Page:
Family, customers remember Maurie Berman, Superdawg founder

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Family, customers remember Maurie Berman, Superdawg founder, who died (WLS)

The iconic Superdawg fast food restaurant in Chicago will close Tuesday for the funeral of its founder, Maurie Berman, who started Superdawg 67 years ago.

On Monday, his family and customers remembered the man who added Superdawg to Chicago hot dog lexicon. The restaurant, known for its Maurie and Flaurie mascots atop the building, was Berman's passion, his children said.

"The yellowness of the mustard, the tartness of the relish, if the onions weren't right from one grower, he would get them from a different grower," said son Scott Berman.

Maurie and his wife, Flaurie, started the business in 1948, overseeing every detail - from the building design to the food.
Staffers at Superdawg, which only closes for three holidays out of the year, plans to pay their respects Tuesday by attending Berman's funeral wearing their Superdawg golf shirts.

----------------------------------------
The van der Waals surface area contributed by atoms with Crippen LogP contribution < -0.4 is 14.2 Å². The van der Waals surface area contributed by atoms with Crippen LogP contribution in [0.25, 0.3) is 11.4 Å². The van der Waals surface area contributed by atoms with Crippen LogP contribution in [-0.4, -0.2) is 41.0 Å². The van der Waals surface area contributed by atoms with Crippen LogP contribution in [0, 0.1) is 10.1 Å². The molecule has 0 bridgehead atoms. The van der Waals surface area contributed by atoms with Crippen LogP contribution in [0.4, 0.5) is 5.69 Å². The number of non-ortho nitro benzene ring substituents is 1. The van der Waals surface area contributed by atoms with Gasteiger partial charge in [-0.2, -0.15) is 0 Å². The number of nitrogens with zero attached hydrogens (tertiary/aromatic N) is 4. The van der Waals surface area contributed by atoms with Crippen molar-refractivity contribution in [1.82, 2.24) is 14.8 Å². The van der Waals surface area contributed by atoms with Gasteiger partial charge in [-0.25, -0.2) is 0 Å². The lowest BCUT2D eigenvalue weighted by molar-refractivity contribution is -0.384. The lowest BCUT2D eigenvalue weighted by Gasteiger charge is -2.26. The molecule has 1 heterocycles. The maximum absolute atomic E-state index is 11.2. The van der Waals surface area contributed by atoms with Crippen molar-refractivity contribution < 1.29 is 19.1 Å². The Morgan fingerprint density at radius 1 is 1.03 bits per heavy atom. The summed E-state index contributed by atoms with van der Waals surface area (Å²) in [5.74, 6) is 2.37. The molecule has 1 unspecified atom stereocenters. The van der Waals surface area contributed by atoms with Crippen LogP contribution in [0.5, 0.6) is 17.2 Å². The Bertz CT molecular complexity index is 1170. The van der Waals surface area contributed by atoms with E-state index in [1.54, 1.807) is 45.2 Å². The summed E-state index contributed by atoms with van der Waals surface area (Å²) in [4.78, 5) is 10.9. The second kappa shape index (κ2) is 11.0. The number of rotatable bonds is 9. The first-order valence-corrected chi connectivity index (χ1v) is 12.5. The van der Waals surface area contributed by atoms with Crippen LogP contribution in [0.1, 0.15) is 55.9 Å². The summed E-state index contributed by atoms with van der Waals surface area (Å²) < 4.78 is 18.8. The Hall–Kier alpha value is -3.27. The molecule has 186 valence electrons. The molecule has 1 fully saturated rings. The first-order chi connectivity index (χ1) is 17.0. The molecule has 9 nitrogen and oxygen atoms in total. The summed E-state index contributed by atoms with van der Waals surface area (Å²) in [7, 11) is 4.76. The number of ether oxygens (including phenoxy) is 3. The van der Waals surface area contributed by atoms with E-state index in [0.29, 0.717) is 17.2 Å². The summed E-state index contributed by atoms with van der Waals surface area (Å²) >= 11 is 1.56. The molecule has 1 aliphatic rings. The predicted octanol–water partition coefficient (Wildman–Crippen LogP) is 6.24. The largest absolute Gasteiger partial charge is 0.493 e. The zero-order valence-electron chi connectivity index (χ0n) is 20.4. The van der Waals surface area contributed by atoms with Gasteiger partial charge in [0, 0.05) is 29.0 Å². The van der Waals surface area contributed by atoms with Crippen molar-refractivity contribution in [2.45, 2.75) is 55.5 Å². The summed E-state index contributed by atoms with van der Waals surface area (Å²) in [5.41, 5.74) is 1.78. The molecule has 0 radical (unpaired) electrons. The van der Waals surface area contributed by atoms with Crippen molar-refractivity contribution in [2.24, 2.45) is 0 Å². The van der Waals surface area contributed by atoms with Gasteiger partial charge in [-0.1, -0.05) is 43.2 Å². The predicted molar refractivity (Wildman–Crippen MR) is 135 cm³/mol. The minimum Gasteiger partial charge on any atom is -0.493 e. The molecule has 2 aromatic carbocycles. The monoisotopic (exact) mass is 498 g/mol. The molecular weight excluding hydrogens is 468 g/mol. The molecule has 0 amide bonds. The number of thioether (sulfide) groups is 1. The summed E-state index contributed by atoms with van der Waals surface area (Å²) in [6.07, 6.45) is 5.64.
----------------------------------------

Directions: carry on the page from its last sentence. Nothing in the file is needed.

The restaurant was his passion and he was involved with business operations until he fell ill recently, his family said. He died at the age of 89 of heart problems.

On Monday, customers offered their condolences to his family.

"I came here to pay my respects," said customer Art Uteg. "I've been coming here since 1964."

And nothing has changed since the restaurant opened. Even a second restaurant in Wheeling has the same look.

Berman's children and their spouses help run the business and take great care to keep it consistent. They are now waiting on their third or fourth generation of Superdawg customers.

"People come as children, and then come back when they have children, and then those children bring they children," said Berman's daughter, Lisa Drucker.
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foodhot dog eatingrestaurant
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